My Lords, I certainly welcome the order before the House and the interventions of my noble friends from this side. I noted that in his remarks the Minister mentioned that asbestosis would be included, and I would welcome clarification of that particular matter.

I should like to conclude by saying that I know that the unions in Great Britain and in Northern Ireland have for a long time campaigned for this legislation. I think that these measures will be welcomed far and wide. In the context of Northern Ireland—I know that the Department of Health and Social Security has already issued some explanatory information—may I ask the Minister whether he would inquire if some form of educative or explanatory leaflet could be circulated about this matter. It would be of great benefit to the unions and those persons concerned. I support the order.

7.25 p.m.


My Lords, I am very glad, as I indicated previously, to see the noble Lord, Lord Hale, in the Chamber on this occasion because he brings to this matter experience and expertise which I lack. However, he has raised two points of considerable force. First, he has asked whether the Great Britain Act is in force. Yes, it is in force, but it provides for the making of a scheme, and the scheme, as he rightly says, has not yet been laid, The reason it has not yet been laid is that the construction of an appropriate schedule of payments has proved technically a great deal more difficult than was originally envisaged.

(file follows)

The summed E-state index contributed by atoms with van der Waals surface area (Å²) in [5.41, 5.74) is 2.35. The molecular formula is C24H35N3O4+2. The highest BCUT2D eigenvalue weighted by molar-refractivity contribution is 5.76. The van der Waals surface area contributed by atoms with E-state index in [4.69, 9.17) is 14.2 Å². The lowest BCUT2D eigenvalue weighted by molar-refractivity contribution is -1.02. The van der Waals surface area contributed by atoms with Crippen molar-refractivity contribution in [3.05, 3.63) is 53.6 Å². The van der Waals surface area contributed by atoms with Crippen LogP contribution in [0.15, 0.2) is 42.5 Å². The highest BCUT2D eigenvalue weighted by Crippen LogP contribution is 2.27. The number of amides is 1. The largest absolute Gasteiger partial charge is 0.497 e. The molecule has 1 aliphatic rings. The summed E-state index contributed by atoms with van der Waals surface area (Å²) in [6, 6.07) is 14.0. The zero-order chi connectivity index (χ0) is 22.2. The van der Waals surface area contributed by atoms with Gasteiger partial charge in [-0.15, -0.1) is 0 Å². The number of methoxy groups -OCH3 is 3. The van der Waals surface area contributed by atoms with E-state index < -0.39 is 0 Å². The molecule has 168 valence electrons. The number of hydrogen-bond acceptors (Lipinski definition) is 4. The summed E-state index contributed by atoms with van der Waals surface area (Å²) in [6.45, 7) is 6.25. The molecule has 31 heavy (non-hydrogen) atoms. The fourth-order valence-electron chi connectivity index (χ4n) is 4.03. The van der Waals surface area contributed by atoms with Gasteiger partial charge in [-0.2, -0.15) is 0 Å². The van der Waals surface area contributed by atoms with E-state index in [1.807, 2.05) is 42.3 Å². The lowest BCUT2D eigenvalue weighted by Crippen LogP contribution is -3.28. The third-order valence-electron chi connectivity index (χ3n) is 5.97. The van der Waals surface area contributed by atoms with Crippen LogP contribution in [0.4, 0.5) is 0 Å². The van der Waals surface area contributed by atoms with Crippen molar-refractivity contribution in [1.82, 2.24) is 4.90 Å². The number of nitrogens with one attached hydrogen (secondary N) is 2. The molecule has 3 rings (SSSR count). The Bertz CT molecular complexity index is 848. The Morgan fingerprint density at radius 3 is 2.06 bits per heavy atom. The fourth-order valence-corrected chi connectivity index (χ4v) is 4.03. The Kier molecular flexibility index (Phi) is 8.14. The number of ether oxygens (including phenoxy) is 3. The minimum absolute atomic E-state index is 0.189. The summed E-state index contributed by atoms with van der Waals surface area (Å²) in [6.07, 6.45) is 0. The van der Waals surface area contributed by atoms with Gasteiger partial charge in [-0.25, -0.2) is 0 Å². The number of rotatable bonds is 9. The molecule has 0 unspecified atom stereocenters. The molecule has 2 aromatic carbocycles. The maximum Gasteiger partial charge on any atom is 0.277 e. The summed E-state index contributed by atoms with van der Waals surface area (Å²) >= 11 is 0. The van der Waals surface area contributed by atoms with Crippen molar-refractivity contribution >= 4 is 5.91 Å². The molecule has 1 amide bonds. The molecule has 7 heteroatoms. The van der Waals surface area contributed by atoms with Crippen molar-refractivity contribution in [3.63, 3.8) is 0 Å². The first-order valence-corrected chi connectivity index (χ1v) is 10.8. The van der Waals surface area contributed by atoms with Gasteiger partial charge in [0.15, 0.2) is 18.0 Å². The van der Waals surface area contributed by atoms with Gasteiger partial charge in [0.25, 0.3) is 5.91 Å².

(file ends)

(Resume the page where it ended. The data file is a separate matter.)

I recognise the urgency of the case and the sufferings of the people entitled to benefit, and so do the Government. I hope that your Lordships will recognise that we have indeed carried straight on from where the last Adminstration left off without delay in the legislation and we shall be laying a scheme as soon as possible in the autumn. Draft regulations will be laid before your Lordships' House immediately after it reassembles in the autumn. In the meantime, it is already possible for claims to be submitted by victims of these diseases in Great Britain and it is the intention that it should be possible for similar claims to be submitted in Northern Ireland as soon as the present order comes into operation. In that connection I take well the point raised by the noble Lord, Lord Blease. Personally, I am not apprised of the situation regarding explanatory leaflets. But if there is a need for them and it has not yet been met, I am sure that it will be.

The noble Lord, Lord Hale, also raised the point about the inclusion of " asbestosis " in the Bill. Although less expert than him, I also noticed that discrepancy and I made stringent inquiries. I am assured that the term " asbestosis " is embraced by the terms included in the order. If that proved not to be the case it is contrary to the intention of the Administration. However, I do not think that we need provide against that contingency.

The noble Lord, Lord Davies of Leek—and how refreshing it is to hear from Wales again after my brief but enforced absence from that sphere of interest!—quite rightly gave great credit to Dr. Stross and others who have done much to champion this cause. I think it would be fair for me to say that in thanking me for anything I have done—which has been minimal to the point of invisibility—he was, of course, also thanking my predecessors who brought this matter so nearly to fruition. I am glad that this order apparently meets with the approval of your Lordships and I commend it to the House.

On Question, Motion agreed to.